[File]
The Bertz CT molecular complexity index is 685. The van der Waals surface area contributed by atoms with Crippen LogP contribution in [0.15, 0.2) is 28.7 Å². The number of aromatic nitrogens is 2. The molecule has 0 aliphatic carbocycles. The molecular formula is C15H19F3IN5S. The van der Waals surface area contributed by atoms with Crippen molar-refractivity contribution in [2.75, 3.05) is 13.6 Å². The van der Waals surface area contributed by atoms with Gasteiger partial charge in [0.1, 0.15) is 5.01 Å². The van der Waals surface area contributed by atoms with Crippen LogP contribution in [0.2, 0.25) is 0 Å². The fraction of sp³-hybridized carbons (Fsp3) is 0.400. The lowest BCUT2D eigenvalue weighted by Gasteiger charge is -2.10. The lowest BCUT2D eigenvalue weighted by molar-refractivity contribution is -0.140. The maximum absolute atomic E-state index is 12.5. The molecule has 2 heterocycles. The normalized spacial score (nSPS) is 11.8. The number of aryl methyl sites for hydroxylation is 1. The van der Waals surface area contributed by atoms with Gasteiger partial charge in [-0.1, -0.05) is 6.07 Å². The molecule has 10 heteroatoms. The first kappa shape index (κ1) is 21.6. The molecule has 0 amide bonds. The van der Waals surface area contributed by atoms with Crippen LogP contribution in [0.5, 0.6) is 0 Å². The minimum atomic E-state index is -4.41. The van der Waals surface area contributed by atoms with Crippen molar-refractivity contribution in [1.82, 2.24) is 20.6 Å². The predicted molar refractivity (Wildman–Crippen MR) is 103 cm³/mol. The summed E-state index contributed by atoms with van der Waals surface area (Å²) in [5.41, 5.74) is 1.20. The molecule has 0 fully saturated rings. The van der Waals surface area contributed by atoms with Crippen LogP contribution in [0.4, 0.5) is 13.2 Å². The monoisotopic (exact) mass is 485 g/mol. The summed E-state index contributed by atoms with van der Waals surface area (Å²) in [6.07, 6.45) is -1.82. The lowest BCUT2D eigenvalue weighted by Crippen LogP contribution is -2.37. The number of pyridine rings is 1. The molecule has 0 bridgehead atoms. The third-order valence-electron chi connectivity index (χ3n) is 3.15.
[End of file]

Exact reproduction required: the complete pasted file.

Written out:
The Bertz CT molecular complexity index is 685. The van der Waals surface area contributed by atoms with Crippen LogP contribution in [0.15, 0.2) is 28.7 Å². The number of aromatic nitrogens is 2. The molecule has 0 aliphatic carbocycles. The molecular formula is C15H19F3IN5S. The van der Waals surface area contributed by atoms with Crippen molar-refractivity contribution in [2.75, 3.05) is 13.6 Å². The van der Waals surface area contributed by atoms with Gasteiger partial charge in [0.1, 0.15) is 5.01 Å². The van der Waals surface area contributed by atoms with Crippen LogP contribution in [0.2, 0.25) is 0 Å². The fraction of sp³-hybridized carbons (Fsp3) is 0.400. The lowest BCUT2D eigenvalue weighted by Gasteiger charge is -2.10. The lowest BCUT2D eigenvalue weighted by molar-refractivity contribution is -0.140. The maximum absolute atomic E-state index is 12.5. The molecule has 2 heterocycles. The normalized spacial score (nSPS) is 11.8. The number of aryl methyl sites for hydroxylation is 1. The van der Waals surface area contributed by atoms with Gasteiger partial charge in [-0.1, -0.05) is 6.07 Å². The molecule has 10 heteroatoms. The first kappa shape index (κ1) is 21.6. The molecule has 0 amide bonds. The van der Waals surface area contributed by atoms with Crippen LogP contribution in [0.5, 0.6) is 0 Å². The minimum atomic E-state index is -4.41. The van der Waals surface area contributed by atoms with Crippen molar-refractivity contribution in [1.82, 2.24) is 20.6 Å². The predicted molar refractivity (Wildman–Crippen MR) is 103 cm³/mol. The summed E-state index contributed by atoms with van der Waals surface area (Å²) in [5.41, 5.74) is 1.20. The molecule has 0 fully saturated rings. The van der Waals surface area contributed by atoms with Crippen LogP contribution in [0.4, 0.5) is 13.2 Å². The monoisotopic (exact) mass is 485 g/mol. The summed E-state index contributed by atoms with van der Waals surface area (Å²) in [6.07, 6.45) is -1.82. The lowest BCUT2D eigenvalue weighted by Crippen LogP contribution is -2.37. The number of pyridine rings is 1. The molecule has 0 bridgehead atoms. The third-order valence-electron chi connectivity index (χ3n) is 3.15.